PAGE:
Learning Outcomes:

  1. Identify at least two distinguishing factors between reinforcement and punishment

  2. Identify at least two different types of reinforcement

  3. Describe at least 1 method for choosing reinforcement and describe at least two  schedules of reinforcement


Cooper, J., Heron, T. & Heward, W., 2020. Applied Behavior Analysis. 3rd Ed. Upper Saddle River, Nj: Pearson

Duerden, E. G., Oatley, H. K., Mak-Fan, K. M., McGrath, P. A., Taylor, M. J., Szatmari, P., & 

Roberts, S. W. (2012). Risk Factors Associated with Self-Injurious Behaviors in Children and Adolescents with Autism Spectrum Disorders. Journal of Autism and Developmental Disorders, 42(11), 2460-2470. doi:10.1007/s10803-012-1497-9 

Dunlap, G. (2005). Clinical Issues: Positive Behavior Support: An Overview. Perspectives on Language Learning and Education, 12(1), 3-6. doi:doi:10.1044/lle12.1.3

Johnston, J. M., Foxx, R. M., Jacobson, J. W., Green, G., & Mulick, J. A. (2006). Positive behavior support and applied behavior analysis. The Behavior analyst, 29(1), 51-74. doi:10.1007/bf03392117

Karasinski, C. (2013). Behavior Problems and Social Functioning in Adolescents With Language Impairment. Perspectives on Language Learning and Education, 20(2), 36-43. doi:doi:10.1044/lle20.2.36

 Keller-Bell, Y., & Short, M. (2019). Positive Behavioral Interventions and Supports in Schools: A Tutorial. Language, Speech, and Hearing Services in Schools, 50(1), 1-15. doi:doi:10.1044/2018_LSHSS-17-0037

Online Resources

 ASHA resources on ABA:

Building rapport


Kate Grandbois financial disclosures: Kate is the owner / founder of Grandbois Therapy + Consulting, LLC and co-founder of SLP Nerdcast.  Kate Grandbois non-financial disclosures: Kate is a member of ASHA, SIG 12, and serves on the AAC Advisory Group for Massachusetts Advocates for Children. She is also a member of the Berkshire Association for Behavior Analysis and Therapy (BABAT), MassABA, the Association for Behavior Analysis International (ABAI) and the corresponding Speech Pathology and Applied Behavior Analysis SIG.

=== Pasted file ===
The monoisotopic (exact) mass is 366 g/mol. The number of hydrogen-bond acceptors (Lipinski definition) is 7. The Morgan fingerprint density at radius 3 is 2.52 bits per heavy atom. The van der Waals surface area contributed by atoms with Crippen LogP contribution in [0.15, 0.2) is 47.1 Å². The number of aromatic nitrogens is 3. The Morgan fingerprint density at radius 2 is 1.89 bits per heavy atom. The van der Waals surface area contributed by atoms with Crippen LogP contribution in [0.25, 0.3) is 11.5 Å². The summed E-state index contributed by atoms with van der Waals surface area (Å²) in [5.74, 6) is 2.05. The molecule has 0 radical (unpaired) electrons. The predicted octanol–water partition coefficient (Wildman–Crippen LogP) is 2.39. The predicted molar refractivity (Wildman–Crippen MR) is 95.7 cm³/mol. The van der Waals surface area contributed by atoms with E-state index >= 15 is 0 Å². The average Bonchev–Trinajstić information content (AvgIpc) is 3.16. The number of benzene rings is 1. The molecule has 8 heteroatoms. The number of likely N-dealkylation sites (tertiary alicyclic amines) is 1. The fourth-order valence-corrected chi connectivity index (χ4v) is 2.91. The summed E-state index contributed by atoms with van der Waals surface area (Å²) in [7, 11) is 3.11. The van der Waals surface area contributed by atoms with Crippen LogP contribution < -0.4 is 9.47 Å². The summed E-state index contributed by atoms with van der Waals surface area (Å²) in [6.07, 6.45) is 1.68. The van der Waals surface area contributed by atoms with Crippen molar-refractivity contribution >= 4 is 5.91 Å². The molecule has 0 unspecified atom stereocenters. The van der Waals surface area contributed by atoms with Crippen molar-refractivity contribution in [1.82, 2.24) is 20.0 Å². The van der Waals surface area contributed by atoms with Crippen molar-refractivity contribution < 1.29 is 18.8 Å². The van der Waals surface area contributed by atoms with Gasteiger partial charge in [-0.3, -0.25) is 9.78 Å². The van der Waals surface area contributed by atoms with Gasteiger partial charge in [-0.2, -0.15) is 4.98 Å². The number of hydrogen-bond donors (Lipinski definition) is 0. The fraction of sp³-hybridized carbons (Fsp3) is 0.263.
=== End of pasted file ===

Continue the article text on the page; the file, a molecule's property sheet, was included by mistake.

Amy Wonkka financial disclosures: Kate is an employee of a public school system and co-founder of SLP Nerdcast.  Amy Wonkka non-financial disclosures: Amy is a member of ASHA, SIG 12, and serves on the AAC Advisory Group for Massachusetts Advocates for Children.

Time Ordered Agenda:

10 minutes: Introduction, Disclaimers and Disclosures

20 minutes:  Descriptions of the differences between reinforcement and punishment

15 minutes:  Descriptions of the different types of reinforcement

10 minutes:  Descriptions of methods for choosing systems of reinforcement

5 minutes: Summary and Closing


The contents of this episode are not meant to replace clinical advice.  SLP Nerdcast, its hosts and guests do not represent or endorse specific products or procedures mentioned during our episodes unless otherwise stated.  We are NOT PhDs, but we do research our material.  We do our best to provide a thorough review and fair representation of each topic that we tackle.  That being said, it is always likely that there is an article we’ve missed, or another perspective that isn’t shared.  If you have something to add to the conversation, please email us! Wed love to hear from you!